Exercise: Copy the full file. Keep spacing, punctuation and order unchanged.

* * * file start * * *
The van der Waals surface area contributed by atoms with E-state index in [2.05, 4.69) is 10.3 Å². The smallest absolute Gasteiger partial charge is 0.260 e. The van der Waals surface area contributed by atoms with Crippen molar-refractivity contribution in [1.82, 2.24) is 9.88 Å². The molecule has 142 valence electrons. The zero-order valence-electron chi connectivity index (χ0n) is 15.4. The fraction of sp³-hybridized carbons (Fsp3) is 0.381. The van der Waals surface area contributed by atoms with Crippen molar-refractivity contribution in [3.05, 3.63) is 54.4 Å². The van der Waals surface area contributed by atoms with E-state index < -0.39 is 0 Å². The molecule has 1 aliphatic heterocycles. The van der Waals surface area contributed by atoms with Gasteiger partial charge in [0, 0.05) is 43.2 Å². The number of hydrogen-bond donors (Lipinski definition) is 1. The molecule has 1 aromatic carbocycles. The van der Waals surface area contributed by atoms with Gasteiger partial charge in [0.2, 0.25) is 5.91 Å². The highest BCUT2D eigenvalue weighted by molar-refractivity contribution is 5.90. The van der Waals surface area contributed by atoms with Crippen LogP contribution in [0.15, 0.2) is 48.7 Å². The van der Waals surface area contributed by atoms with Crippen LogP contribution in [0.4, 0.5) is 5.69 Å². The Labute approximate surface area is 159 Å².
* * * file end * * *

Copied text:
The van der Waals surface area contributed by atoms with E-state index in [2.05, 4.69) is 10.3 Å². The smallest absolute Gasteiger partial charge is 0.260 e. The van der Waals surface area contributed by atoms with Crippen molar-refractivity contribution in [1.82, 2.24) is 9.88 Å². The molecule has 142 valence electrons. The zero-order valence-electron chi connectivity index (χ0n) is 15.4. The fraction of sp³-hybridized carbons (Fsp3) is 0.381. The van der Waals surface area contributed by atoms with Crippen molar-refractivity contribution in [3.05, 3.63) is 54.4 Å². The van der Waals surface area contributed by atoms with E-state index < -0.39 is 0 Å². The molecule has 1 aliphatic heterocycles. The van der Waals surface area contributed by atoms with Gasteiger partial charge in [0, 0.05) is 43.2 Å². The number of hydrogen-bond donors (Lipinski definition) is 1. The molecule has 1 aromatic carbocycles. The van der Waals surface area contributed by atoms with Gasteiger partial charge in [0.2, 0.25) is 5.91 Å². The highest BCUT2D eigenvalue weighted by molar-refractivity contribution is 5.90. The van der Waals surface area contributed by atoms with Crippen LogP contribution in [0.15, 0.2) is 48.7 Å². The van der Waals surface area contributed by atoms with Crippen LogP contribution in [0.4, 0.5) is 5.69 Å². The Labute approximate surface area is 159 Å².